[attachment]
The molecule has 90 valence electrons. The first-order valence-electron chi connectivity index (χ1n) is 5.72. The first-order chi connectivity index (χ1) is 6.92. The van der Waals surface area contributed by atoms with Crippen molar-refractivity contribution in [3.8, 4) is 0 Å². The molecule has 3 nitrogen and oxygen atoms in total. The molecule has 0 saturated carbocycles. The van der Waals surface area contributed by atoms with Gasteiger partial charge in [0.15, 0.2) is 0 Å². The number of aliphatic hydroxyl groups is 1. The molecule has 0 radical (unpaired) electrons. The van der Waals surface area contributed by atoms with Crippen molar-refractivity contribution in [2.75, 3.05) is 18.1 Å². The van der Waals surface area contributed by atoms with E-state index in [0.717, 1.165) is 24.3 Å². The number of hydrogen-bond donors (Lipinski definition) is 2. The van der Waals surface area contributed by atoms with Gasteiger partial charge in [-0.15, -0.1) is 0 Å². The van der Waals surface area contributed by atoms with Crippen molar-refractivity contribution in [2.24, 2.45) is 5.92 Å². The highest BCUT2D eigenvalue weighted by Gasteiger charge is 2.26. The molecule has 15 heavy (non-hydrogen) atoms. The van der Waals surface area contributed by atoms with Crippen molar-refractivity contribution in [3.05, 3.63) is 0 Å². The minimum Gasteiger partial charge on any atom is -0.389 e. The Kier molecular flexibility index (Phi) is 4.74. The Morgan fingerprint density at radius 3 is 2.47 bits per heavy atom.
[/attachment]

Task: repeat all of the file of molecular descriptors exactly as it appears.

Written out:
The molecule has 90 valence electrons. The first-order valence-electron chi connectivity index (χ1n) is 5.72. The first-order chi connectivity index (χ1) is 6.92. The van der Waals surface area contributed by atoms with Crippen molar-refractivity contribution in [3.8, 4) is 0 Å². The molecule has 3 nitrogen and oxygen atoms in total. The molecule has 0 saturated carbocycles. The van der Waals surface area contributed by atoms with Gasteiger partial charge in [0.15, 0.2) is 0 Å². The number of aliphatic hydroxyl groups is 1. The molecule has 0 radical (unpaired) electrons. The van der Waals surface area contributed by atoms with Crippen molar-refractivity contribution in [2.75, 3.05) is 18.1 Å². The van der Waals surface area contributed by atoms with E-state index in [0.717, 1.165) is 24.3 Å². The number of hydrogen-bond donors (Lipinski definition) is 2. The van der Waals surface area contributed by atoms with Gasteiger partial charge in [-0.15, -0.1) is 0 Å². The van der Waals surface area contributed by atoms with Crippen molar-refractivity contribution in [2.24, 2.45) is 5.92 Å². The highest BCUT2D eigenvalue weighted by Gasteiger charge is 2.26. The molecule has 15 heavy (non-hydrogen) atoms. The van der Waals surface area contributed by atoms with Crippen molar-refractivity contribution in [3.05, 3.63) is 0 Å². The minimum Gasteiger partial charge on any atom is -0.389 e. The Kier molecular flexibility index (Phi) is 4.74. The Morgan fingerprint density at radius 3 is 2.47 bits per heavy atom.